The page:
Banks and Fintechs have made payment easier in recent years, with better apps, cards on mobile devices and buy now, pay later. But banking customers now want another digital capability to improve their financial lives: budgeting tools.

In recent years, traditional banks and Fintechs have increased access to financial services and simplified transactions for millions around the world. As of 2023, the space recorded approximately 30,000 startups totaling $179 billion in worth and is expected to reach $492 billion by 2028. While banking via mobile devices has redefined what convenience looks like, it doesn’t come without its risks: The ability to pay for a vast range of products and services with the tap of a phone or click of a button has made all purchases easier, including impulse purchases. These impulse purchases can add up, with surveys estimating that consumers were spending over $300 a month on impulse purchases until inflation forced many to cut back.

As such, budgeting tools are now top-of-mind for banking customers. A recent CI survey found that Millennials and Gen Zers were less satisfied with their current bank and more interested in money management tools than older generations. Budgeting tools are an easy way for firms to attract younger customers.

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A recent Mobile Monitor report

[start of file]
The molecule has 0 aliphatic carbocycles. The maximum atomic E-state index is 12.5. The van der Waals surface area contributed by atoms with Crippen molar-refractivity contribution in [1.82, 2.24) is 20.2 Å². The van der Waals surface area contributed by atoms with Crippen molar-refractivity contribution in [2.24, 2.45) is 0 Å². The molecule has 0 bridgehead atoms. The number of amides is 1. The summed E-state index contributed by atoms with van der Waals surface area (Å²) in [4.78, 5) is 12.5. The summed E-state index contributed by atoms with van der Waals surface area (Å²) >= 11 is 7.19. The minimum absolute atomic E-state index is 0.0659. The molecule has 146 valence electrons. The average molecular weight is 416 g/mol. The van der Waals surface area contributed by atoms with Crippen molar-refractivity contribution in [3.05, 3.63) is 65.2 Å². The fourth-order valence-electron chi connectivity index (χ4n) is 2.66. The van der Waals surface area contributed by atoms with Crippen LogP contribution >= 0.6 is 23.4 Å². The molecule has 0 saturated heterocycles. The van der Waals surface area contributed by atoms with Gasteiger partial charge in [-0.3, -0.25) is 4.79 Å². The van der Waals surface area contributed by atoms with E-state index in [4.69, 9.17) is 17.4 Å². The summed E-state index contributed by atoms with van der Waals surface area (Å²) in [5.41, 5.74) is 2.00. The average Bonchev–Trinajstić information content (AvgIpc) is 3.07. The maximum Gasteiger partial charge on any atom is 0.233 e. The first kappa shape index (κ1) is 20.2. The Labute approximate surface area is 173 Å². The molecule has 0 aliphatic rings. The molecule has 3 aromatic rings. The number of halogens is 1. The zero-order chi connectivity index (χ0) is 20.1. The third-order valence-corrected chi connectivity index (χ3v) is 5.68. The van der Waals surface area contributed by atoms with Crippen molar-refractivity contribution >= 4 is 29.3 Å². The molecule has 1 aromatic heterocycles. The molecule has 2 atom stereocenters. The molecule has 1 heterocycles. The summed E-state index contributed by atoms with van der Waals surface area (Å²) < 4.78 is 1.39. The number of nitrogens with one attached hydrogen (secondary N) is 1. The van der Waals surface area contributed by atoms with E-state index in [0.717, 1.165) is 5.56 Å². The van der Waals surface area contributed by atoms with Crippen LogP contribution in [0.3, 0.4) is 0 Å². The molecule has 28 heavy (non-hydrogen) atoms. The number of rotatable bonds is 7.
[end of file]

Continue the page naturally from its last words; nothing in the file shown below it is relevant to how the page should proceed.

Every budgeting tool is different, but most operate along the same lines to help users manage their money. Among several features, they provide spending pattern analyses, savings tools and portfolio performance breakdowns by syncing with banks and credit card accounts. A recent CI report on these tools examined type- and time-based visualizations as well as tools like predictive budgets, goals, automatic savings and future balance calculators. Tools that take income/expenses into consideration not only encourage users to map out long-term goals, save money and keep track of progress but promote acute financial awareness.

Consumers are increasingly looking to banks and Fintechs for these tools, with fewer third-party options on the market. Last year Intuit announced the shutdown of Mint, migrating users toward the company’s other service, Credit Karma. Introduced in 2007 and acquired by Intuit in 2009, Mint was one of the original players in the space offering a free way for users to track their budgets, manage expenses, negotiate bills, and track subscriptions among other practical features. According to Bloomberg, Mint had 3.6 million monthly active users as of 2021, showing the demand for budgeting tools. On the other hand, the demise of Mint and other similar stand-alone apps shows the need for such tools to be tied into a larger business model to survive.

The discontinuation of Mint prompted users to search for alternative platforms that offer similar budgeting tools, creating competitive opportunities for incumbents. Several Fintechs are already reporting a surge in new customers including Monarch Money, a subscription-based money manager app and Cheddar, a spend tracking app, which have both seen an increase in beta signups, demonstrating the immense value these tools still retain. Similarly, Wells Fargo expanded its money management platform Lifesync to all customers last fall. Firms that want to attract new banking customers should expand their budgeting tools.